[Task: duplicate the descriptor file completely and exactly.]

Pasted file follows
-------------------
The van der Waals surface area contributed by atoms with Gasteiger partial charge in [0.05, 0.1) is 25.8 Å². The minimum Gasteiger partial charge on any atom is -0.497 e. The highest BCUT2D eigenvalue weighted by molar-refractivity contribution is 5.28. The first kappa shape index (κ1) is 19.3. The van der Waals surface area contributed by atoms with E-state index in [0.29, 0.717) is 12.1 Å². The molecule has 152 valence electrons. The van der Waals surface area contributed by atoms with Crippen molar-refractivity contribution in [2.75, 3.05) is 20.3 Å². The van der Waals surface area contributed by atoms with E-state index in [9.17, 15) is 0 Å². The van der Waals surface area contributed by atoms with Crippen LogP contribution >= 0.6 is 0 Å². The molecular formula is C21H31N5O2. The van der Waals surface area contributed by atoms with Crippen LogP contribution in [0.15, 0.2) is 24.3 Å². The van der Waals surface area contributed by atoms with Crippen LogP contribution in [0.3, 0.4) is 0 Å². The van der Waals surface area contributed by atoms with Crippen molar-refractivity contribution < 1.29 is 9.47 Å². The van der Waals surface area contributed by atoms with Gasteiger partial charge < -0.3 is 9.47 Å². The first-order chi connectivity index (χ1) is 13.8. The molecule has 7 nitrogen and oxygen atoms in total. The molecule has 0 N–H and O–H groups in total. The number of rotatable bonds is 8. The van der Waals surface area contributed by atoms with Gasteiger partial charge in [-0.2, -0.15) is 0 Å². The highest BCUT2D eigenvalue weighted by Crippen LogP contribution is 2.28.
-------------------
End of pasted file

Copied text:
The van der Waals surface area contributed by atoms with Gasteiger partial charge in [0.05, 0.1) is 25.8 Å². The minimum Gasteiger partial charge on any atom is -0.497 e. The highest BCUT2D eigenvalue weighted by molar-refractivity contribution is 5.28. The first kappa shape index (κ1) is 19.3. The van der Waals surface area contributed by atoms with E-state index in [0.29, 0.717) is 12.1 Å². The molecule has 152 valence electrons. The van der Waals surface area contributed by atoms with Crippen molar-refractivity contribution in [2.75, 3.05) is 20.3 Å². The van der Waals surface area contributed by atoms with E-state index in [9.17, 15) is 0 Å². The van der Waals surface area contributed by atoms with Crippen LogP contribution >= 0.6 is 0 Å². The molecular formula is C21H31N5O2. The van der Waals surface area contributed by atoms with Crippen LogP contribution in [0.15, 0.2) is 24.3 Å². The van der Waals surface area contributed by atoms with Crippen LogP contribution in [0.3, 0.4) is 0 Å². The van der Waals surface area contributed by atoms with Crippen molar-refractivity contribution < 1.29 is 9.47 Å². The van der Waals surface area contributed by atoms with Gasteiger partial charge < -0.3 is 9.47 Å². The first-order chi connectivity index (χ1) is 13.8. The molecule has 7 nitrogen and oxygen atoms in total. The molecule has 0 N–H and O–H groups in total. The number of rotatable bonds is 8. The van der Waals surface area contributed by atoms with Gasteiger partial charge in [-0.2, -0.15) is 0 Å². The highest BCUT2D eigenvalue weighted by Crippen LogP contribution is 2.28.